• Last night at the pool I started going "Wonderful....Wonderful..." in response to something Maya said, fully convinced she would pick up on it because it was part of whatever song on Abbey Road that leads into "The End" but nope, it's "Rock 'n' Roll Suicide" off Ziggy Stardust. I thought in vain hope, maybe I can get her to latch onto David Bowie, and then thought about the Awl's tidy force ranking of the Bowie records (I dunno, I'm kinda all about Hunky Dory) and then about how I've never listened to any of those "new" Bowie albums, like really, any after Never Let me Down which came out twenty-three years ago and then, O Lord, twenty-three years ago? Something that is over twenty years old is "new" to me now? Wonderful. So let's hear one of them new ones like The Buddha of Suburbia (eh, not bad, alternately soundtrack (which it is) and catchy hair-salon pop) which is only sixteen years old, which is probably the right age to go through one's Bowie phase. 
  • I'm not really given to age anxiety but I kinda don't want to run the numbers and find out Mötley Crüe's Shout at the Devil came out fifty years ago or something, or that Appetite for Destruction was first released on wax cylinder, available to homesteaders via Sears & Roebuck Co. stagecoach mailorder.
  • The Monochrome Set! The smartypants faction of the B-Sides left behind when the rest went on to become Adam & the Ants!

    The Monochrome Set, "Cast a Long Shadow"

  • Let the Great World Spin is mesmerizing, fabulous in its structure and detail, but is now the third fourth (forgot about Goon Squad) novel-in-stories-with-a-composite-yet-serial-protagonist-narrator-train-deal-going-on in a row I've read and, while it makes me want to write one myself now, I'm ready to read, like, you know, a story or some non-fiction, something that is just about something already. You post-structuralists get off my goddamn lawn! I wave my cane at you!

Thursday, July 7, 2011

you and your fellow teen wizards

  • I got totally choked up by that damned Grand Rapid, MI "American Pie" video. Thank God they didn't go all Lee Greenwood on me or I'd never recover.
  • I've been on it for an hour and already don't really care for Google+. Too clicky, too business-jargony and too much work for something I would use to avoid work to begin with. Google+ seems like something that would have come out of a webinar, or worse: something you fill out before joining an in-progress webinar. That's why I like the Cagean simplicity of Twitter: there is nothing there and I am following it and that is poetry as I need it. In Google+ feel like I am perpetually just updating my customer profile, which is what you are doing anyway on all the other sites, I suppose, but at least it seems fun when I do it there.
  • Also, I have yet to see anyone be funny on Google+ and humorlessness is the most sinister horseman of the new media platform Apocalypse.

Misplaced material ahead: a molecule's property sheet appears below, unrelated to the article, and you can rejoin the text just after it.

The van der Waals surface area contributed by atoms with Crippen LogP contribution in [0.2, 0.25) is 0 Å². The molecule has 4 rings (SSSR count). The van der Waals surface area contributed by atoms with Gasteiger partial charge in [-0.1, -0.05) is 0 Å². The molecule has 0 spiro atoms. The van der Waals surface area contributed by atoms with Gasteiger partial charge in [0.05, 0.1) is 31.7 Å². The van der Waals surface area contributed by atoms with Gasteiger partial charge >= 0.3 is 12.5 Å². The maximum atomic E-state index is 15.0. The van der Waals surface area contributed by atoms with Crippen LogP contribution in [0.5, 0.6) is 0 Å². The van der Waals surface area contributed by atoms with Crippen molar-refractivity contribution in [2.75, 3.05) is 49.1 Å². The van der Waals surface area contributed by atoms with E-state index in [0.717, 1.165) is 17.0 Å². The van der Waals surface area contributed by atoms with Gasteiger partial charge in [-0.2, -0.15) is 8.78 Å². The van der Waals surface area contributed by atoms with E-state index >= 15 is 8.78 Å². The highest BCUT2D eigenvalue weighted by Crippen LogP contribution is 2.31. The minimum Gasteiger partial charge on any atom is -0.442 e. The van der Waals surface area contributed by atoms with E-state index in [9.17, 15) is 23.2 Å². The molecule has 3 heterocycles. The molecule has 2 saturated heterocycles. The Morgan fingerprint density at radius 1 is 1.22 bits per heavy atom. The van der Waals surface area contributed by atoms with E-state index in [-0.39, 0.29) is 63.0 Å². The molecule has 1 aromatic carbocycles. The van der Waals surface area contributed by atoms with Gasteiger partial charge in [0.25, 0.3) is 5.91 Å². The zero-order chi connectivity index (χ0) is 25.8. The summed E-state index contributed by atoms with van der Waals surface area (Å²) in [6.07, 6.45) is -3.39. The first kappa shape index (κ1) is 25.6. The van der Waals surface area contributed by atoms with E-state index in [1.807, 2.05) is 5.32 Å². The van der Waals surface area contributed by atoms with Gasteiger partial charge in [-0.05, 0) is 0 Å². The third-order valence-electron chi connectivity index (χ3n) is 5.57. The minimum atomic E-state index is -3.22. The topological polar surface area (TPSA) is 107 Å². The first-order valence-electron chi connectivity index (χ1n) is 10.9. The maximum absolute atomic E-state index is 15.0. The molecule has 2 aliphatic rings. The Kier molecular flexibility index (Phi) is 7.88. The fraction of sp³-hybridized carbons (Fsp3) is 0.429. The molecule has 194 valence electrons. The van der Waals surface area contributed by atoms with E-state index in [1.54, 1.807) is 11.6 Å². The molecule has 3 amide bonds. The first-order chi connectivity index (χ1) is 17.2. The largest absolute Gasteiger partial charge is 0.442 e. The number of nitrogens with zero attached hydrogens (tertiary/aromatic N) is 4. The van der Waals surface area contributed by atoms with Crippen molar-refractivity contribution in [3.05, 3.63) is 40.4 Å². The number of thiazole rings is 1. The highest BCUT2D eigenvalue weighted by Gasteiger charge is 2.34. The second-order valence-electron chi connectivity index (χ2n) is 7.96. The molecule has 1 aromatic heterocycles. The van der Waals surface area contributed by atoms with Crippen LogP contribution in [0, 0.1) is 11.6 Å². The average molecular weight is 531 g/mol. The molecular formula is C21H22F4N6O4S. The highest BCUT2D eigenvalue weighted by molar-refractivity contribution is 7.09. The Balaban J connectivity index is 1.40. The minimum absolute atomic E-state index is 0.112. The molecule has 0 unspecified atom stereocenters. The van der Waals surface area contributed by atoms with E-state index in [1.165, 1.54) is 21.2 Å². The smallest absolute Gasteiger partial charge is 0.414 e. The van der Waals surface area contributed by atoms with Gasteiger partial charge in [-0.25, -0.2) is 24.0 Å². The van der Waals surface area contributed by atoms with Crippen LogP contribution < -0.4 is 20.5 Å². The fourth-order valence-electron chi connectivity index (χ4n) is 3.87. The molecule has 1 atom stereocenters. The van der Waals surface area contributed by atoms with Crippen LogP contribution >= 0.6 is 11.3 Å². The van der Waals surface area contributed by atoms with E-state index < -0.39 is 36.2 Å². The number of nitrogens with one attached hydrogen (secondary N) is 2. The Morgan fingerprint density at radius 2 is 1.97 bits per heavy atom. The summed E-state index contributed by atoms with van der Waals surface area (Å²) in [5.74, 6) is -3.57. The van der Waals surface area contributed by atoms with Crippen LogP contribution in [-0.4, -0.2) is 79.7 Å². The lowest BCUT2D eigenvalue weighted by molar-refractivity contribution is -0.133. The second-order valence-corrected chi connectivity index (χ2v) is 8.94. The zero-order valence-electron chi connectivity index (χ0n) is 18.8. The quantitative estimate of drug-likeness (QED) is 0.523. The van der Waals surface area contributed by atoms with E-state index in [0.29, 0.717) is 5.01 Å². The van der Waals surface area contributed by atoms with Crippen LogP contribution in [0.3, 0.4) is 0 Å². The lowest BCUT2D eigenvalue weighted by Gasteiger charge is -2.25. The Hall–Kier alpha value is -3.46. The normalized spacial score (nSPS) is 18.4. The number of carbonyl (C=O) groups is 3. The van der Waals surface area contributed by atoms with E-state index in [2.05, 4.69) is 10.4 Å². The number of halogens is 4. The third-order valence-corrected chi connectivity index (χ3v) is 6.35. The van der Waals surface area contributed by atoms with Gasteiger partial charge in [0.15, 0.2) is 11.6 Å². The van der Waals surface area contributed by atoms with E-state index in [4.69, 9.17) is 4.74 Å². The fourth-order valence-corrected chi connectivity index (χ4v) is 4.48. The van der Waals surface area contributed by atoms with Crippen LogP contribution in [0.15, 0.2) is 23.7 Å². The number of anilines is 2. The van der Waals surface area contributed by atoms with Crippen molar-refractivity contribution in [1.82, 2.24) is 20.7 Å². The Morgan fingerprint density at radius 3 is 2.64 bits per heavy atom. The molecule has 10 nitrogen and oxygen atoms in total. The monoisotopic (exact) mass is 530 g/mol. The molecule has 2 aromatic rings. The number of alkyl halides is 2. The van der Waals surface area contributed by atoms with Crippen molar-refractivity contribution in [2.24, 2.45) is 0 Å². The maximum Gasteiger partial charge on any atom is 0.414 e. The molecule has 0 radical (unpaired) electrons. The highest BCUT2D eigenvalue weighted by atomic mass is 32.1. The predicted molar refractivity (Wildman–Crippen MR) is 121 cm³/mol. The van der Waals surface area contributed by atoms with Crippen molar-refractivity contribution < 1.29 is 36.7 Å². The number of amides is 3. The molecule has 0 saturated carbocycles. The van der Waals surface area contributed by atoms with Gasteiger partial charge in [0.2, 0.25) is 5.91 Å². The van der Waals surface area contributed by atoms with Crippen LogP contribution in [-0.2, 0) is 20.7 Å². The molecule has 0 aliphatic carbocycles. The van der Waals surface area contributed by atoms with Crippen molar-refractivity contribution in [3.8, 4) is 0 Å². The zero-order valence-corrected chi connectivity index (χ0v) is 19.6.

• The sad ecstasy of the meta-social media-o-sphere reminds me of how computer programming used to be so fun when it was just you and your fellow teen wizards that did it, all hopped up on pizza and 12-sided dice in suburban bedrooms, making your own Zork or whatever (I wrote my own 3-channel synthesizer on the Commodore 64. It used the paddle controllers from the Atari and basically sounded like a Theremin. Burrrrrrrroooooooooooeeeeeeeeeiippppppp! See? Awesomeness!) and when the business people got involved and suddenly there was money to be made, it got ruined. I will keep this in mind while teaching the Video Game Design camp again next week. 
  • The first rule of social media is: don't talk about social media. Second rule: don't reference Fight Club. Third rule: be funny. Fourth rule: firemen can always make you cry.

Wednesday, July 6, 2011

let my heart come apace with cherubs

Slumming with the mermaid at Storyland.

Protestant Music, The Car
Vincent Gallo, When
The Brian Jonestown Massacre, Strung Out in Heaven
Robyn Hitchcock, Jewels for Sophia
Richard Buckner, Since 
  • My fastest review turnaround ever on Protestant Music: saw CD-R on counter at coffee shop, immediately walked to office and listened/wrote review while emailing dude I was doing so, sent it in and then now linking back to it online. My coffee was still warm. It was like bending time to my will. Also in this week's Record Crate for 225:  Big Business, Greg Jacobs, WHYR.
  • An on-the-busy-side day at the office with spates of rage-corralling and goal-assessment + drizzly weather + one more cup of coffee than usual has put me right in a Seattle 1998 - Kansas City 2000 mood and with the exception of the aforementioned Protestant Music, the above was my soundtrack.
  • Robyn Hitchcock lays it all out in his spilt-jigsaw-in-the-day-room manner.

    Robyn Hitchcock, "Viva! Sea-Tac"

  •  If I could, I would add in Arab Strap's Elephant Shoe, but it's off the digital radar. Too bad; it is such an exquisite little cyanide capsule of a record.

    Arab Strap, "Cherubs".